A sixth party, Employers Mutual Liability Co. of Wisconsin intervened in the case as South Louisiana's liability insurer. The insurer alleged that it had made certain payments to Lirette and Spencer for medical expenses and, as subrogee, sought recovery over against Texaco and McCullough for the amounts paid out.
The jury found in favor of both employees as against Texaco and McCullough. It awarded $8,500 to Lirette, of which $6,576.51 was owed to the intervenor, Employers Mutual. It awarded $22,200 to Spencer, of which $6,750.43 was owed to Employers Mutual.
The district judge, on facts stipulated by the parties, further held that Texaco and McCullough were not entitled to indemnity from the third-party defendant, South Louisiana. The court ordered interest on the awards to the employees to run from the date of the entry of judgment, rather than from the time that the complaint was filed.
Texaco and McCullough appeal first "from the verdict of the jury" because of insufficient supporting evidence. That of course is not a proper specification of error. Legal errors are committed by courts in acting upon motions and in ordering the entry of judgment, not by juries. The record discloses no motion for a directed verdict or for a judgment notwithstanding the verdict. In any event, the record would not justify a directed verdict or a judgment n. o. v. This Court recently set the standard to be applied to ruling on such motions: " [I]f there is substantial evidence opposed to the motions, that is, evidence of such quality and weight that reasonable and fair-minded men in the exercise of impartial judgment might reach different conclusions, the motions should be denied, and the case submitted to the jury." Boeing Co. v. Shipman, 5 Cir. 1969, 411 F.2d 365.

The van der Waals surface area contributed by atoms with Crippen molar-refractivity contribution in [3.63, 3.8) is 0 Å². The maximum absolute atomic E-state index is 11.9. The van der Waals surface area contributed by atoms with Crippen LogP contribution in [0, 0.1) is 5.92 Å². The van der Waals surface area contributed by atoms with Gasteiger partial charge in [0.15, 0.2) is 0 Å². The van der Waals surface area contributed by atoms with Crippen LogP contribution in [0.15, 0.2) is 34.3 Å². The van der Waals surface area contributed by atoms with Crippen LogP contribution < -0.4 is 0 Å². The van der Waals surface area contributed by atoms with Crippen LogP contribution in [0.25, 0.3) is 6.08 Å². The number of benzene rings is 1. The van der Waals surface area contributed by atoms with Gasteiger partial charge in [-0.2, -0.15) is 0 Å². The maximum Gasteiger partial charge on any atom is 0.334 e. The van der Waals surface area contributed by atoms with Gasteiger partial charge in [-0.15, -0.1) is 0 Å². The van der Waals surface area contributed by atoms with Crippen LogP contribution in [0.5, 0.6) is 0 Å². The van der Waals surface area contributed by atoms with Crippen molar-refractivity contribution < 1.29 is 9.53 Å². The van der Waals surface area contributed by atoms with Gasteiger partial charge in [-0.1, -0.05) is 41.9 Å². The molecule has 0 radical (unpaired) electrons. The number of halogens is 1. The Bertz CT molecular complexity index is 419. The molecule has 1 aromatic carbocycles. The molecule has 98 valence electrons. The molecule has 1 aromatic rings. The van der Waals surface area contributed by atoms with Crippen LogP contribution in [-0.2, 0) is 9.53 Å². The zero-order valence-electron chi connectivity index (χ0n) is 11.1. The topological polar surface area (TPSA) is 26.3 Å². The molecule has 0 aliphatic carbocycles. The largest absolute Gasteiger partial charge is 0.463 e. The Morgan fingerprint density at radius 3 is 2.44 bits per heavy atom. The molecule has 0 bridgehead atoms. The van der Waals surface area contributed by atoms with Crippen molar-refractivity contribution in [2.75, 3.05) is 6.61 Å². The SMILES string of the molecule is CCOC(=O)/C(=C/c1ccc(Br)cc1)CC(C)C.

The fact that experts testified that custom and practice in the industry favor allowing the valves protruding from the pipe to be elevated no more than two or three feet from the floor does not foreclose the issue. Custom does not always determine the standard of reasonable conduct. The T. J. Hooper, 2 Cir. 1932, 60 F.2d 737; Pure Oil Co. v. Snipes, 5 Cir. 1961, 293 F.2d 60, 71. There was, moreover, conflicting evidence as to custom, some favoring the plaintiffs' view. Bobby G. Denson, Sr., one of the plaintiffs' witnesses, put the matter as succinctly and forcefully as anyone could: "Them lubricators wasn't put together the right way no way, to begin with, period." He went on to express the belief that the valves should have been placed about five feet over the floor, so that they could spin above the heads of men bending over. In view of that testimony, we cannot say that the defendants, as a matter of law, took every precaution that a reasonable man would in setting up the operation.